Misunderstandings and lawyers reveal rift between Village of Black Earth and Library

By: 
Joe Block

The cutting of a line item from the Black Earth Public Library’s board by the village was front and center at the Dec. 4 board meeting. According to Village Administrator Shellie Benish, it was due to a misunderstanding.

Library Board President Angie Updike brought the issue before the village board during public comment. The issue goes back to a projected line item added to the village’s 2020 budget for funding post-retirement benefits for library employees. According to Updike, the library board chose to cut $8000 for post-retirement benefits from their budget, with the intention of providing the funds themselves, instead of using taxpayer money. The village then added an $8000 line item to the village budget. Instead of levying taxes for this, the library would provide their own funds.

Updike said they reached out to Benish but received no guidance on the correct accounting processes for the library to provide the funds.

At the Nov. 6 village board meeting, the village approved the 2020 budget. However, the village budget approved by the board struck $2000 from the library board budget for post-retirement benefits. This cut was not approved by the library board.

“You only have control over the bottom line,” Updike told the board, “not line items.”

The issue of post-retirement benefits for library employees has been an issue between the library board and village since spring. The library board sought to define their own policy, different from the village’s. The village and library board subsequently hired their own labor attorneys. That process has ended, however, as Black Earth Public Library Director Carolyn Schaffer said during her report “In good conscience I can’t as the library director allow us to spend any more money on attorneys.”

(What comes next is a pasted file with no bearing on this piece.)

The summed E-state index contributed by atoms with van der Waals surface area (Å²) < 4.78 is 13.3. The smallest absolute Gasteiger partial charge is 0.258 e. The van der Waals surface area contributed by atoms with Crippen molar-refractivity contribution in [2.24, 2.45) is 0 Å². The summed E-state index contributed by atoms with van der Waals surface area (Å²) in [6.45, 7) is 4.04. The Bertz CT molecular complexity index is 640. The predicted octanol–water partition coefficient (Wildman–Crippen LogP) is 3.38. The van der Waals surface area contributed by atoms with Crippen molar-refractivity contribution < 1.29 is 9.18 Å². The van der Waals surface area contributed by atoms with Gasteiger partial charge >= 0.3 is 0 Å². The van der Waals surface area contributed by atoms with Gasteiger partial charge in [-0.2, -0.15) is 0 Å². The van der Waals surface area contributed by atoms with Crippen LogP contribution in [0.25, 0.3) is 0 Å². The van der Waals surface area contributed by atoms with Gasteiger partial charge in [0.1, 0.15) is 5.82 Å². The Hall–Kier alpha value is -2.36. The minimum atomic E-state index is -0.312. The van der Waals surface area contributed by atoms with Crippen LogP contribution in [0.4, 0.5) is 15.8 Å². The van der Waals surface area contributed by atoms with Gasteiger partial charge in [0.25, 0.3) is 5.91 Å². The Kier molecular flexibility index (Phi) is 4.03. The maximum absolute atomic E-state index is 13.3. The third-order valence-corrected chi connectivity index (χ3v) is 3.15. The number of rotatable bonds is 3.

Updike said she contacted Village President Pat Troge about the $2000, but he did not respond. Troge said he couldn’t come before the library board when it came to budget items; it had to come before the entire village board.

“The library board tried to do right,” said Updike. She asked they be “included at the table” going forward.

The village will amend the village budget at the next monthly meeting and restore the $2000 to the library budget.

In her report, Schaffer also noted that the minutes--the official record of a meeting--for the Oct. 14 village board budget workshop contained an error in reference to the library’s budget. The minutes list an 11 percent increase in the library’s budget. According to Schaffer, the actual increase was 2.6 percent.

Resident Gary Schuetz spoke after Updike. He noted that the village board meeting was not listed on the website’s calendar. Over the past few months the board has met on different days rather than those regularly scheduled. At the last meeting Troge had mentioned the village should reexamine their regular meeting dates, as they have to shift throughout the year due to community events.

The board accepted a $108,841 grant from Dane County for the Community Park reconstruction. Prior to the vote to accept, trustee James Coyle asked, “Without seeing the attached flood repair agreement are we just going to [vote] on the blind and not know what the agreement is?” Benish confirmed the trustees had not received all the documents and Troge instructed her to e-mail them to Coyle. In the ensuing vote, Coyle voted against accepting the grant, which was followed by muffled laughter from a fellow trustee.

Community Park construction updates included raising a fence by an additional two feet to ensure fly balls won’t travel out of the Home Talent League diamond. Gates for the path were considered, but rejected when the prices were too high.

The village will be applying for a grant to create a path from the village to Wisconsin Heights High School. It will be a matching grant--where the village will have to pay part of the total--but the match percentage is unknown at this point.

Public Works Director Brian Schultz brought up the issue of debris in Black Earth Creek. Rocks and stones have washed into the creek bed from the flood in 2018. When asked what the DNR says the village can do about it, Schultz said “One guy will tell you that you can, the next guy will tell you you can’t.” He is seeking more guidance from the DNR, and the village will be reaching out to Trout Unlimited to see if they would contribute to cleanup.

The next meeting will be held at the regular time, Tuesday, Jan. 7, at 6:30 p.m. 

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